[For 9 minute surviving fragment] Lucian, a soldier in Paris, is to ship out for Algiers at 9 that evening. He stops by for a last meal with his love, Marianne. He may be worried that when ... See full summary »
Jack is a sailor who lives to go to sea. A typical sailor, he is always broke and has been in seven jails in the last seven ports. The one girl he tries to impress the most is in London and... See full summary »
Young Harry is in love and wants to marry an actress, much to the displeasure of his family. Harry thinks that Bishop Armstrong knows nothing about love so Armstrong tells him the story of ... See full summary »
Even when Diana, Neville and David played together as children, Diana knew that she loved Nevs. But Morton, Nevs' father, did not like any Merrick. Since Nevs did not have any money, Morton sent him off to Egypt to work and also talked him out of marrying Diana before he left. Diana waited two years and then married David, who Jeffry thought was the greatest thing since sliced bread. While in Paris, David jumps to his death when the cops come after him and Diana lies about the reason for the sake of Jeffry. Of course Jeffry, who has been a drunk all his life, cuts all ties with Diana. While Nevs still loves Diana, she does not return to England for seven years - just 3 days before Nevs' wedding to Constance. Written by
Tony Fontana <firstname.lastname@example.org>
The film was based on a notorious novel called "The Green Hat", but the Hays Office wouldn't allow the book to be filmed because it featured the use of heroin and a man kills himself on his wedding night because he's suffering from syphilis, neither of which could be touched on at that time. MGM thought it would be a gold mine once past the censors, but by the time the title and character names had been changed and the story line altered, it bore little resemblance to the book. The bridegroom now kills himself because of his embezzling. While drinking on screen was forbidden because of Prohibition, Jeffry is hardly seen without a whiskey glass in his hand, but the fact that drink finally kills him and that the film was set in England is probably what persuaded the censors to let that by. See more »
When Diana-as-a-little-girl rides her bike into the tree, you can clearly see the cut where the little girl (with short legs and her foot off the pedal) becomes the stunt-double (with long legs and her foot on the pedal). See more »
Constance is outside. Will you go and talk to her? It was only honorable to bring her along.
Oh, yes - honor. We mustn't forget that.
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The film's theme is honor in its various guises and how concealing the truth to preserve a dead man's honor brings misery to all concerned. The opening subtitles tell us that Garbo/Diana is a gallant lady. The viewer needs to be told this for otherwise we would conclude that her suffering as well as the suffering caused others was needlessly brought about by her foolish error in judgment.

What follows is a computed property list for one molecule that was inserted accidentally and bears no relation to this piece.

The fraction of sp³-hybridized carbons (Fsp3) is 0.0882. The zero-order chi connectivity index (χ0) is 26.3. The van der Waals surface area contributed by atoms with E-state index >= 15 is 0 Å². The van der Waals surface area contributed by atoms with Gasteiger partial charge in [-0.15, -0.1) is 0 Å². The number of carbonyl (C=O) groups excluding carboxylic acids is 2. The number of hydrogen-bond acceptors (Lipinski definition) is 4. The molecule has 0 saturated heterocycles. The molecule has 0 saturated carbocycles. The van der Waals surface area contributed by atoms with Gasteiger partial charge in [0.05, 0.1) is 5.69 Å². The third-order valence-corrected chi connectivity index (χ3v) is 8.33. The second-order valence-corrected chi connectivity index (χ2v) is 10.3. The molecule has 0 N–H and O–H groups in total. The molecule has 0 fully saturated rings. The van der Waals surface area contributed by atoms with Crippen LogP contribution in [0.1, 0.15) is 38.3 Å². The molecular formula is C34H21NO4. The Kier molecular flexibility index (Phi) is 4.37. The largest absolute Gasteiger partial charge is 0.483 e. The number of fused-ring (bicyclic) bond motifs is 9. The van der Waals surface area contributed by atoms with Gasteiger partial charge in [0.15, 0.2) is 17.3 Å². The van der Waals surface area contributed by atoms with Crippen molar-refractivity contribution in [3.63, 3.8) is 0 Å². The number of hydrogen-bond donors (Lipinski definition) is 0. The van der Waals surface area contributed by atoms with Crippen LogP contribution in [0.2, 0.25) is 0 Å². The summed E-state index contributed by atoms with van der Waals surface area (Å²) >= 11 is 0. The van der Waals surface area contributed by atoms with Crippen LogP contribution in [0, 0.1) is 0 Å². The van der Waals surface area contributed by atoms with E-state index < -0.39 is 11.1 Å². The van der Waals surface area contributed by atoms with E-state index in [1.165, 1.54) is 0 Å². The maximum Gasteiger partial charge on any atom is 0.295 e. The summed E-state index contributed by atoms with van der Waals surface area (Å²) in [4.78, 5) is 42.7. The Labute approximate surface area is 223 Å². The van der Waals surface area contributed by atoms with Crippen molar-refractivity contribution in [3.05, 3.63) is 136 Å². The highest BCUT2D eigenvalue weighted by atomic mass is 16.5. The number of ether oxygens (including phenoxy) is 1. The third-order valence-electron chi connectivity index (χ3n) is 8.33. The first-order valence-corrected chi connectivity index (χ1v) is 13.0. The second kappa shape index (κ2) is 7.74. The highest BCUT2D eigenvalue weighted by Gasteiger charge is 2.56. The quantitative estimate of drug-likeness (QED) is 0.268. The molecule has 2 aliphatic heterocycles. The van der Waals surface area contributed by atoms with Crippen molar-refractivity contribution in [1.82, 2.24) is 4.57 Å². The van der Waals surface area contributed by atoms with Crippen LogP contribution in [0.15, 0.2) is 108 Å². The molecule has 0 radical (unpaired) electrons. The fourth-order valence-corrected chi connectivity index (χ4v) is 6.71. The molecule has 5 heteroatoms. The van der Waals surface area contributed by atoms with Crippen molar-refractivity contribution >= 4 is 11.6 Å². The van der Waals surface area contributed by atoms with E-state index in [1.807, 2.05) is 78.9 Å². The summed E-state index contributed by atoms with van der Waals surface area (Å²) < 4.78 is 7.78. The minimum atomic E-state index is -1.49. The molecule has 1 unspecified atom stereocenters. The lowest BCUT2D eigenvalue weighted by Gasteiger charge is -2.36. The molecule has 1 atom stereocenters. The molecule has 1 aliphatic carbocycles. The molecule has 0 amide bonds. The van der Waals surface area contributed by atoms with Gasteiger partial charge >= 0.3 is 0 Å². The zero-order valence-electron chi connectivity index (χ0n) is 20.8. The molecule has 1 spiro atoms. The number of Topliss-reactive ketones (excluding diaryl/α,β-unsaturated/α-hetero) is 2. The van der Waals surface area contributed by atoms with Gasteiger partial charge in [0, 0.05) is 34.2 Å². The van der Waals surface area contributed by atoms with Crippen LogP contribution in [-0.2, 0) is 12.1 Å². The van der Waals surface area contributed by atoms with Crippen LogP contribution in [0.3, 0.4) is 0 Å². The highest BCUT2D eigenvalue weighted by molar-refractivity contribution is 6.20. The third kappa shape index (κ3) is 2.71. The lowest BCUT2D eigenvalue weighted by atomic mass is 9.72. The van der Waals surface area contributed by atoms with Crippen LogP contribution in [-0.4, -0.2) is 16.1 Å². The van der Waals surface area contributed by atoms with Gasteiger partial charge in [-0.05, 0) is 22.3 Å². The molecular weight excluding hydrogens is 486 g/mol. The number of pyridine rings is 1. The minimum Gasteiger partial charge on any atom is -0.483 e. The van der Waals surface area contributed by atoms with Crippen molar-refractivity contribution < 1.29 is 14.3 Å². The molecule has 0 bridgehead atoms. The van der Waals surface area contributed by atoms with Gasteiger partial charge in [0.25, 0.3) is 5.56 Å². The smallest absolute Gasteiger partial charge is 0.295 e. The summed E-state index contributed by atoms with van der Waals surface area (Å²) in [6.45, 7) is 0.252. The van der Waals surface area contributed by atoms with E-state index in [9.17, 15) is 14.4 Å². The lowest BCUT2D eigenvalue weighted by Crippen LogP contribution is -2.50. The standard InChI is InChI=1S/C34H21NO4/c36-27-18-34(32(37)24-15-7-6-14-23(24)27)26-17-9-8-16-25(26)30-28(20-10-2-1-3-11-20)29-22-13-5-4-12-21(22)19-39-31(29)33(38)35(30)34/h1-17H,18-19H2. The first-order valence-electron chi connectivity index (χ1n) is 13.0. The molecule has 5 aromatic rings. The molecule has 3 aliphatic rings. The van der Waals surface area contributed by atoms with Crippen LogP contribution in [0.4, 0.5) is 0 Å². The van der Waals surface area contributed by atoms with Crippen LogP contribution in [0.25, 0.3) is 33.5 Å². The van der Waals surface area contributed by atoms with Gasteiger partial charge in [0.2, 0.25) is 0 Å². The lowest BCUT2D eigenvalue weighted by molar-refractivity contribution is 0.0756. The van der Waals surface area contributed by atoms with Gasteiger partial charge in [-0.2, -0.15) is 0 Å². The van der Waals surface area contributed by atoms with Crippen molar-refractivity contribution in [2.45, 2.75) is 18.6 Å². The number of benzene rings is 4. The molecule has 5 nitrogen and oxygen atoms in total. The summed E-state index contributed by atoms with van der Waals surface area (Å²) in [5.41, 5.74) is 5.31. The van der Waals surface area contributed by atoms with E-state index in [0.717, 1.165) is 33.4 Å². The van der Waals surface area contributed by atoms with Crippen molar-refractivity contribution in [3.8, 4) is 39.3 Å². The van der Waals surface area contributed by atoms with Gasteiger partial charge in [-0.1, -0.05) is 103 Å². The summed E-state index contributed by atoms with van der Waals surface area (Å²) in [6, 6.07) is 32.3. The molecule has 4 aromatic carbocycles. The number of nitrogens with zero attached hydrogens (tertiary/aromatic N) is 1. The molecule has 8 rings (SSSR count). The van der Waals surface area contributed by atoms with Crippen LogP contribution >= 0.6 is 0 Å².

Garbo is perfection in her shifting moods - first as a young woman in love, playful and happy with her true love, Gilbert, then when she makes that fateful mistake which she thinks brings honor to herself, and so on right up to her death 10 years later after her self-image of an honorable woman has been taken from her.
Gilbert's role is subsidiary, not sympathetic, and of all things, boring. Most surprising, he lacks fire, There's no passion in his scenes with Diana, except in a late scene in his rooms where Diana breaks through his defenses, telling him she never said "I love you" to any of the other men in her life, only to Gilbert, and that makes her virtuous in Gilbert's code of morality. The actor who does exhibit fire is the young Douglas Fairbanks Jr, whose self-loathing is redirected to a passionate hatred of his sister.
I liked Garbo's action in the reconciliation scene where she walks over to Gilbert's father with an unlit cigarette and when he strikes a match she takes out her lighter and lights it herself, thereby emphasizing that she will not bow again to his idea of honor. I also liked the director's choice of showing the widow Diana's 7-year exile in Europe through a series of newspaper photos and their captions. This expedient kept the story focused on the interactions of the main characters. And THE main character, Garbo, is so superb that the script problems make no difference to one's enjoyment of this flawed film.
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